Another wheel rotation activating assembly 889 is shown in FIGS. 29, 30A, and 30B. It comprises a paddle wheel 906 that rotates an actuation lever 908 to activate the micro switch 886. The paddle wheel 906 and actuation lever 908 are roatably mounted in a housing 907 and the micro switch is fixedly secured to the housing 907 as best seen in FIGS. 30A and 30B. This assembly is mounted to the foot portion 614 (FIG. 16) of the extractor unit 610. The paddle wheel 906 has grooves 911 (FIG. 29) which frictionally engage ribs 909 (FIG. 25) on the left rear extractor wheel 613L (FIG. 25), securing it thereto. As shown in FIG. 30A, when the extractor unit 610 (FIG. 16) moves forward, the paddle wheel 906 rotates in the direction of the arrow such that the elastic paddles 910 on the paddle wheel 906 strike the actuation lever 908 causing it to rotate away from the lever arm 890, disengaging it from the push button 892 of the micro switch 886. As depicted in FIG. 30B, when the extractor unit 610 is moves rearward, the paddle wheel 906 rotates in the direction of the arrow such that the paddles 910 on the paddle wheel 906 strike the actuation lever 908 causing it to rotate and engage the lever arm 890 which depresses the push button 892 on the micro switch 886.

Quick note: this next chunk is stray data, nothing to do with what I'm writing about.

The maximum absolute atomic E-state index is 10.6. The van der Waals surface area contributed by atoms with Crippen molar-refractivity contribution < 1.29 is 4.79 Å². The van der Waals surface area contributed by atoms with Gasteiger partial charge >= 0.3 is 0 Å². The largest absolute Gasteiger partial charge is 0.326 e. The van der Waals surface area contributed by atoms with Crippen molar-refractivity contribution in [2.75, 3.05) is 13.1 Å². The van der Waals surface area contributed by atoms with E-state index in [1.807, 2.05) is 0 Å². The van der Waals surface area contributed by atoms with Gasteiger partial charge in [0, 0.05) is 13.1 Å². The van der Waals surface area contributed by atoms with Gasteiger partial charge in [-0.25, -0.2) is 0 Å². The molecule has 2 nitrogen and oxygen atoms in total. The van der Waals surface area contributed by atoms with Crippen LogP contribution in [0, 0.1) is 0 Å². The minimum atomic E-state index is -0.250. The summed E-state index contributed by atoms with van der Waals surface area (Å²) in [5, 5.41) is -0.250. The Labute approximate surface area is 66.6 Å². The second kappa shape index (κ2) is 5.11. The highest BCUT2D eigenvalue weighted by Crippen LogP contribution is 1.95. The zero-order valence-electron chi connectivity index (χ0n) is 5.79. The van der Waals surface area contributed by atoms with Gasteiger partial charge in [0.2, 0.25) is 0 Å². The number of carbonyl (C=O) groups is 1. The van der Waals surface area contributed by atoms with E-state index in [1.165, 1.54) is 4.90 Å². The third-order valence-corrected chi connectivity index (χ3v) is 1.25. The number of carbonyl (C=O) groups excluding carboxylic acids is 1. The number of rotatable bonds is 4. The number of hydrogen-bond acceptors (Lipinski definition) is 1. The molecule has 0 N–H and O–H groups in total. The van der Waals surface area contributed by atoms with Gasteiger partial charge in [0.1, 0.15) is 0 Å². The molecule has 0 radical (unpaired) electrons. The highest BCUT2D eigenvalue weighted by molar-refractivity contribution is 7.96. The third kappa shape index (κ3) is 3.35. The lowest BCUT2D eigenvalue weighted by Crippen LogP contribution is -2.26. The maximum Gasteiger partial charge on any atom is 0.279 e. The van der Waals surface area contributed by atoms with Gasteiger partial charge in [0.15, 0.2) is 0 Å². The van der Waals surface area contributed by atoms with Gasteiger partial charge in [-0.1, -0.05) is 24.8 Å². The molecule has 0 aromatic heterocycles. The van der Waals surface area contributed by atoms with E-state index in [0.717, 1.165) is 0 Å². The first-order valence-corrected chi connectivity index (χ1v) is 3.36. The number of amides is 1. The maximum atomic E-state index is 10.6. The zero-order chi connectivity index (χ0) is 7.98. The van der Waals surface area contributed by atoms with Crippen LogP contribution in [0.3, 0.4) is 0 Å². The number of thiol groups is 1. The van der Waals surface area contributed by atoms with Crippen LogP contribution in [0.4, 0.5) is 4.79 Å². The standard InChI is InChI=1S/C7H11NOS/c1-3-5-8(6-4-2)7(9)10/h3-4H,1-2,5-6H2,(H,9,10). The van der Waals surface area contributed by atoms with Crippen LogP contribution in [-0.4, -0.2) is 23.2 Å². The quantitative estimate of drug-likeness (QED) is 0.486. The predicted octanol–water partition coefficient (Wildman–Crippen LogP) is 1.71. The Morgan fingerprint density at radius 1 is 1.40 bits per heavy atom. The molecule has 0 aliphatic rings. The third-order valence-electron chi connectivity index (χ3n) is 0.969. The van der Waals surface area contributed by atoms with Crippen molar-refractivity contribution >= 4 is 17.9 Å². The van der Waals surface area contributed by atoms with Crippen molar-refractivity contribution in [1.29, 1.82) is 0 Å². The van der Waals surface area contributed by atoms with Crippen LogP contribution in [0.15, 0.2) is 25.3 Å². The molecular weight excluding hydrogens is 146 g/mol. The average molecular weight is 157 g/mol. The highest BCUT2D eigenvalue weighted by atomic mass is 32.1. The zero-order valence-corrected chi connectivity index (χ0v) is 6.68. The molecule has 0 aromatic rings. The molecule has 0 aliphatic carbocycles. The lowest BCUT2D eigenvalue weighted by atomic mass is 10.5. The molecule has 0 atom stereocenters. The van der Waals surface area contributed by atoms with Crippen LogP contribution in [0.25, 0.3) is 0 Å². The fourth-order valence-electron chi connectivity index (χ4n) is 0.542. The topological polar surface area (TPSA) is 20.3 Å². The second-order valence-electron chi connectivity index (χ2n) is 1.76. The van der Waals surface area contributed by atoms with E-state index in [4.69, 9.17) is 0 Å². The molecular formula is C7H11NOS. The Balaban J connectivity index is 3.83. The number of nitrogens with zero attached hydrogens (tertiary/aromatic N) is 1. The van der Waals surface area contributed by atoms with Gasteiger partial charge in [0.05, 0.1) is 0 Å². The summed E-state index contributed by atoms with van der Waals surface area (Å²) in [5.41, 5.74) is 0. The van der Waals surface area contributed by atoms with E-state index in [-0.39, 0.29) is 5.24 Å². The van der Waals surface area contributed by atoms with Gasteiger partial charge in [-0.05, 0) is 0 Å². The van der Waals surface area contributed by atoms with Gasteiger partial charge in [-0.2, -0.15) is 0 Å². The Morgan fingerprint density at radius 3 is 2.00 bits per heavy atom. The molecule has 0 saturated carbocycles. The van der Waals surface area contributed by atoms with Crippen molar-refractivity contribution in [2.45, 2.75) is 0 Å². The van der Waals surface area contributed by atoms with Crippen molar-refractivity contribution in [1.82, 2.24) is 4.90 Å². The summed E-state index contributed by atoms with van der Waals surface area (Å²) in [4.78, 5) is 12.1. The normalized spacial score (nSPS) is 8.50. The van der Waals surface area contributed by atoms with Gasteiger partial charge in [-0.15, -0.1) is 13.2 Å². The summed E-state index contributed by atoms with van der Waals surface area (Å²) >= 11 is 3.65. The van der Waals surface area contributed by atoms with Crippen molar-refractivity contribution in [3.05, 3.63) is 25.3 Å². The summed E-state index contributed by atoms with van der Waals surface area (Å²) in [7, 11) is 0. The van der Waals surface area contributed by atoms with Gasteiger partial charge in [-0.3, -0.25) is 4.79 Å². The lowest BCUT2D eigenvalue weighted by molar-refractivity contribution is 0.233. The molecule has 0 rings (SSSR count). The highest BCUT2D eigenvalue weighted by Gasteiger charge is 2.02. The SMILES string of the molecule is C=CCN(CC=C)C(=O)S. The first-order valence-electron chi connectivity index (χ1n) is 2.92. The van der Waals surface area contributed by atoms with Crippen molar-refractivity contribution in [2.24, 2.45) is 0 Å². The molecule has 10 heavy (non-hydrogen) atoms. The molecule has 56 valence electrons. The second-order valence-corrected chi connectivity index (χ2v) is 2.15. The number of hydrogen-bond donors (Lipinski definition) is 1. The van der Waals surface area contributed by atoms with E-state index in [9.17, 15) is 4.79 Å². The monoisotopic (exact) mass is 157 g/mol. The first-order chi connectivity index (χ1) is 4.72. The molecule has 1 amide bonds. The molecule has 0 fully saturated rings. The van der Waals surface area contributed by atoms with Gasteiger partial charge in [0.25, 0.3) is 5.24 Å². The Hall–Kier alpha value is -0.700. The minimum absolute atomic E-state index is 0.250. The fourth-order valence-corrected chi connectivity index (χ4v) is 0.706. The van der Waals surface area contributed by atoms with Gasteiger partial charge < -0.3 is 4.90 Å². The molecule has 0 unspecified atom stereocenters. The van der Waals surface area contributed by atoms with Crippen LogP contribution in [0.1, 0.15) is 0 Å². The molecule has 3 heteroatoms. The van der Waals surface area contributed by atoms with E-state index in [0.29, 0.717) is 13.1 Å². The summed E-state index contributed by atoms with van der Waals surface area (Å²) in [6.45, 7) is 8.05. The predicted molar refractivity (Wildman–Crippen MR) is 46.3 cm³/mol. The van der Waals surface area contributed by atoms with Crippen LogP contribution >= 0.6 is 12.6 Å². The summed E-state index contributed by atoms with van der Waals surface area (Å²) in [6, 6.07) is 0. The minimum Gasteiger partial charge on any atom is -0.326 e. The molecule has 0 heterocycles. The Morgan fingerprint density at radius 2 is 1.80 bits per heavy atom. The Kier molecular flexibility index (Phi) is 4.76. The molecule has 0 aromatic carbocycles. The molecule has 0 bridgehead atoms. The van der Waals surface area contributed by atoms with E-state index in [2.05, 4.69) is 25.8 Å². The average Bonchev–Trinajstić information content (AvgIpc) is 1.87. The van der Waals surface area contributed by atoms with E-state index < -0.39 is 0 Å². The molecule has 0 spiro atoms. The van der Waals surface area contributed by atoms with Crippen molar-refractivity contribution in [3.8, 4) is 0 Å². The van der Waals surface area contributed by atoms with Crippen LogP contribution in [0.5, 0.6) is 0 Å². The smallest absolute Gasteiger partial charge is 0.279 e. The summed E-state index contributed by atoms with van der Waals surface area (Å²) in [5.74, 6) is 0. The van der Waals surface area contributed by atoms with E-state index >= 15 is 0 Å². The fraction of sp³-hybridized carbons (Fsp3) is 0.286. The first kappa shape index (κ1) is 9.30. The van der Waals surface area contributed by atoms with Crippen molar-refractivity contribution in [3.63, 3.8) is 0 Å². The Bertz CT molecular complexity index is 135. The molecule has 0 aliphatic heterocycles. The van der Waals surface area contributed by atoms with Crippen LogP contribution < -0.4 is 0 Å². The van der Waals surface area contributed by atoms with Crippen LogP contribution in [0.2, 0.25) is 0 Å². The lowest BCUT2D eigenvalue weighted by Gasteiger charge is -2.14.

Still another wheel rotation activating assembly 941 is shown in FIGS. 32, 33A and 33B. The wheel rotation activating assembly 941 comprises an actuator lever 940, wave washer 942, and micro switch 946. In this assembly, the micro switch 946 is designed to electrically connect the power source 842 to the main solenoid shut off valve 820 (FIG. 24A) for washing, when its push button 948 is depressed and to electrically connect the power source 842 to the water solenoid shut off valve 800, when the push button 948 is not depressed. The axle 902 extends through the wave washer 942 and actuator lever 940. The actuator lever 940 rotates with the right rear wheel 613R due to friction generated by the wave washer 942. When the extractor unit 610 moves forward as shown in FIG. 33A by the arrow indicating the direction of the wheel rotation, the actuator lever 940 rotates to engage the lever arm 950 and depress the push button 948 on the micro switch 946. When the extractor unit 610 (FIG. 16) moves rearward as shown in FIG. 33B by the arrow indicating the direction of the wheel rotation, the actuator lever 940 moves away from the micro switch 946 disengaging the lever arm 950 from the push button 948 and traveling until it strikes a stop 952 attached on the main body 904 (FIG. 32). Upon engaging either the stop 952 or micro switch 946, the actuator lever 940 slips against the wheel hub, allowing the rear wheel 613R to rotate and therefore allowing the unit to continue moving in the forward or rearward direction.